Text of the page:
i agree. i think burrell is a fine complimentary player, not a focal point. probably the same argument for rolen, although he was even more prickly than burrell, which in theory is hard to believe but in reality was the ugly truth. his problem is largely perception-based -- for instance he is seen as not clutch because he was caught looking something like 15 times in december last year. that may not be any different than a 6-3 groundout in theory, but he seems to give at bats away sometimes which feeds the perception -- along with the points about him not likign the spoltlioght -- that he isn't a pressure guy. the poutiness then is not a problem, but then again may be it is. see what i mean?

I don't think Rowand has played up to his defensive reputation so far this season and I really hope you're wrong about Abreu being dealt. As pointed out on his blog by Stephen Miller of the Morning Call, the Braves' 3b coach made an awful decision sending a slow catcher home on that play. Rowand has misplayed a few balls in cf so far, and while I'm encouraged by his offense so far, I don't know that he will be the amazing run-saving upgrade that many expect him to be.

As for Abreu, give credit where it's due - he had a nice defensive game last night, got his uniform dirty and demonstrated his value by working a walk after falling behind 0-2, then scoring on Utley's sac fly after helping Burrell get a single instead of a GIDP. I like Burrell and have pretty much echoed your opinion of him. Again, good to have you back.

Brian @ the Philling Station
Pat Burrell is what he is. He's not the greatest of all outfielders in the MLB, but he is up there. He's had some tough years, and some good years. When it's all said and done, I'm mighty glad Pat Burrell is on the Phillies. He makes the team better, not worse. Thank you for blogging an excellent look into the career of Pat Burrell. His naysayers need to back off and place their angst on players who deserve it, like David Bell on Mike Lieberthal.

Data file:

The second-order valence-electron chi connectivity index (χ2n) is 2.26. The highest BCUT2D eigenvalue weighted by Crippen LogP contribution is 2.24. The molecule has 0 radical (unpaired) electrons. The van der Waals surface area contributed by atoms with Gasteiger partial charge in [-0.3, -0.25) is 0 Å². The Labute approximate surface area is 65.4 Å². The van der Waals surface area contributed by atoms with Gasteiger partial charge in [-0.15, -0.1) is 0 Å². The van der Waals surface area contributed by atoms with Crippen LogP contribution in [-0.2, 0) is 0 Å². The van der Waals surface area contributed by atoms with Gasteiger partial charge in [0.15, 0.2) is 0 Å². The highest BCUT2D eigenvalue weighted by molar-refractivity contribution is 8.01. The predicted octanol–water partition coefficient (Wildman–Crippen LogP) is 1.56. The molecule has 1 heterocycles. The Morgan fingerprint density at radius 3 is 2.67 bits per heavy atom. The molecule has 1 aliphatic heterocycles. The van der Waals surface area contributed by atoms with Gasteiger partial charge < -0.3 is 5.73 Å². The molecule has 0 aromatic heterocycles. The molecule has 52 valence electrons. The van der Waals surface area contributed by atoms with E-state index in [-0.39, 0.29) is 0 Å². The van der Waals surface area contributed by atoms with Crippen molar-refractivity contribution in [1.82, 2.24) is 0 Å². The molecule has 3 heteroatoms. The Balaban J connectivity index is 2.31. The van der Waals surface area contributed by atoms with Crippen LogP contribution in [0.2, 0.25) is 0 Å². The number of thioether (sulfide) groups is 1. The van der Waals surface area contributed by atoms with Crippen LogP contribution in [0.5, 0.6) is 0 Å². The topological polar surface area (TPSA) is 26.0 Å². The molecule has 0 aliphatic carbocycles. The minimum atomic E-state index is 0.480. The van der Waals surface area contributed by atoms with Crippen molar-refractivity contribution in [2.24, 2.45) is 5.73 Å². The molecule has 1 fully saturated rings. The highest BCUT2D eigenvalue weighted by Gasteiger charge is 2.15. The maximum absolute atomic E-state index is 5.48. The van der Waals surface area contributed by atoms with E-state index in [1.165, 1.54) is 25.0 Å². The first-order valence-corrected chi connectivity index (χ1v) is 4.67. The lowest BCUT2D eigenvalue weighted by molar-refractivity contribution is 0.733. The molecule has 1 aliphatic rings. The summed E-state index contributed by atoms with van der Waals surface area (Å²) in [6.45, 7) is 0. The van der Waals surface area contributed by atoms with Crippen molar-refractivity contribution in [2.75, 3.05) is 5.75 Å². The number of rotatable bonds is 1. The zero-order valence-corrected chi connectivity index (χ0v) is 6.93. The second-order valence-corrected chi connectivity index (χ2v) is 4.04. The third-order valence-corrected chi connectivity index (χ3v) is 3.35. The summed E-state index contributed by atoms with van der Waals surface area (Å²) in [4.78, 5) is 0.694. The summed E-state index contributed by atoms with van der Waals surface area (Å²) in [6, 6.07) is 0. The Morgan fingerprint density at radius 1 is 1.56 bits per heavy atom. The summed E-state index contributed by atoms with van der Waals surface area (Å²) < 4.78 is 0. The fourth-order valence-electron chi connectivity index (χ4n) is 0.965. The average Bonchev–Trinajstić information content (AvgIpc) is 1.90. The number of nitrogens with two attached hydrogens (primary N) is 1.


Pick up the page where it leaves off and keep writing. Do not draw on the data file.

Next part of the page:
Carson @ We Should Be GM's
Watching Renteria boot that ball brought back memories last season of Renteria's defense with the Red Sox. Red Sox were supposed to get a Gold Glove caliber SS and instead wound up with the MLB leader in Errors at SS. The early double-play combo of Bellhorn and Renteria was brutal to watch. Just awful.

Guess the Braves needed a SS and they got a ton of money from the Red Sox but the fork is sticking out of Renteria's back.
Simply... There is a vocal fanbase in this town that have LITTLE knowledge of baseball. They have little understanding of statistics. And they have LESS understanding about WHAT stats mean something and what doesn't.

You have done a good job at explaining why Burrell is back. Certainly the '03/'04 campaigns were rough, but not unlike McNabb's poor year last year, the "excuse" that someone played hurt can't be used. Burrell could have had surgery at the end of '04 and ended his season, but he played hurt. Yet he gets NO respect for that.

I don't buy the "Burrell doesn't like people comment." If you watch Burrell's report with the Left Field fans ESPECIALLY after he has hit a homer, there is a good relationship.

But ultimately, I think the problem comes back to, most fans in this town have been away from baseball for too long to understand... that the BEST players in the game... THE VERY BEST... fail 6 or 7 out of 10 times at the plate. I'll repeat. They FAIL 6 or 7 times out of every time at the plate.

EVEN if you watch EVERY game, you will see Burrell or Abreu or whover fail 400 times over the course of the year.

You isolate that down to the 10 to 15 games you might go to in a game. You might very well see them fail 30 out of 40 times.

And that's why this town booed Schmidt. That's why they WILL boo Howard. That's why they will boo Utley and the rest. Because they don't understand the game.
I agree with many of the points made earlier, and I am actually someone who knows the game very well ... but my assessment of why Burrell is not liked by the fans has little to do with baseball. It has to do with him being a public figure. I think people want to like Burrell because he is so physically attractive - guys want to hang with him and be friends with him, girls want to date / marry him. That's a lot of pressure on a person - people's motivations aren't always clear. I think that is especially true in a city like Philadelphia, where famous people really stand out - it's not like NYC, where movie stars and athletes are a dime a dozen. I think his attitude is a direct result of him trying to just stay focused on the game and the reason why they pay him the money.